Palace of Care – First Do No Harm

Photo by Liza Pooor on Unsplash

It’s not like what you see on TV. In real life, resuscitation doesn’t work so well. I’ve worked on many cardiac arrest calls in the past and almost 100% were not successful. In those few successful resuscitations, the person was left physically and mentally damaged. With your burden of disease, the chances of a successful resuscitation would be close to zero. The first thing they teach us in medical school is, “first do no harm.” If something that we are considering doing has questionable benefits but likely harm, we really need to think about it carefully. You have so much going on already, and the last thing we want to do is to make your situation worse. Some of our treatments could worsen things with little chance of benefit. If your heart or lungs were to stop working, we would not be able to bring you back. We would not perform CPR as it would cause you harm with no benefit at all. I don’t think you are at risk of having your heart or lungs stop just yet, but I have to be clear with you as to what to expect. I don’t want there to be any surprises between us. It’s not over yet. So let’s focus on making the most of your time. Let’s concentrate on something that will help you, treatments that can decrease your suffering, and make you more comfortable. Is there something that you have always wanted to do that you haven’t done yet? Is there something nice that we could help organise?

Palace of Care – Final Common Pathway

Photo by Josh Boot on Unsplash

She keeps on saying that she wants to go home, but we couldn’t cope with her at home.

She’s too unwell to go anywhere, I think that she could die at any time. I fully support your decision to keep her here in our inpatient unit. We’re going to get you all through this. She can’t go home for Christmas but maybe we could bring more of home in to this room?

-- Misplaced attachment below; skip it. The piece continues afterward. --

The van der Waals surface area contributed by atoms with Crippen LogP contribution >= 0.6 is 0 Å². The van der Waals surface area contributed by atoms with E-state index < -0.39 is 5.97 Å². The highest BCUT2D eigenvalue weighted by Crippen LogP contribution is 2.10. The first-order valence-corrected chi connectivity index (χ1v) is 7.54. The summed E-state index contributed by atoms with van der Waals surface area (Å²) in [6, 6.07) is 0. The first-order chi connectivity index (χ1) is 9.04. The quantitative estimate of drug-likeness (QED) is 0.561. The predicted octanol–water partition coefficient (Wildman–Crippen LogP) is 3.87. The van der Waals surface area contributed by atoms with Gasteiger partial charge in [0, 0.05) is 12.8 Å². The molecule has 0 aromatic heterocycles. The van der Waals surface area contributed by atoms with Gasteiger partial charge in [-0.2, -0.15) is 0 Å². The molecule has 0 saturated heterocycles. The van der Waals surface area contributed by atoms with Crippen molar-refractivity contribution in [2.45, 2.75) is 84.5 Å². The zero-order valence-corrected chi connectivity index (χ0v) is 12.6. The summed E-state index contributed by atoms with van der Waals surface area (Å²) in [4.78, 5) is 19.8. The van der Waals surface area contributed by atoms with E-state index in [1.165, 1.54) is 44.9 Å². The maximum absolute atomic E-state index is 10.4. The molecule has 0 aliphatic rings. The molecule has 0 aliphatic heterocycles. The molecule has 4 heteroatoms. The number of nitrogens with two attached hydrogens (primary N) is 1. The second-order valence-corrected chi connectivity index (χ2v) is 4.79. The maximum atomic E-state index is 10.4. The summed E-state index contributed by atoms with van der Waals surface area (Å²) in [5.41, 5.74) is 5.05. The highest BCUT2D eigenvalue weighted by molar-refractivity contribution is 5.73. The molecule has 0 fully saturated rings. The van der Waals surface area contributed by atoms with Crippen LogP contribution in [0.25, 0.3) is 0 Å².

Yes, we’ve put up the first of the Christmas decorations.

Please bring in more.

There’s something else that we need to talk about.

Okay.

We previously had a conversation with our Oncologist about ACP (Advance Care Planning,) and we talked about resuscitation, CPR. It was a bit tense as our Oncologist felt that it would not be in her best interests. We did not agree, and wrote in the ACP that we wanted full resuscitation.

Right.

Things are different now, and we’d like to reverse the decision.

You want her to be not for resuscitation?

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“Do Not Resuscitate” – Is it always right to be resuscitated? @InsightSBS

Tonight in Australia (Thursday, 5 November, 830pm), SBS Insight tackles the topic of cardiopulmonary resuscitation and whether it’s always the right thing to do. (There are some familiar faces in the preview video!)

The discussions on Insight are usually excellent. I’m hoping for some thoughtful conversation about advance care planning, and hearing from people with life-limiting illnesses and their loved ones.

Palliverse will be participating in the Twitter chat surrounding the show (#insightSBS).

You can also join the conversation at Insight’s Facebook page.

I hope there’s enough time for everyone to recover from last night’s Q&A!

@Elissa_Campbell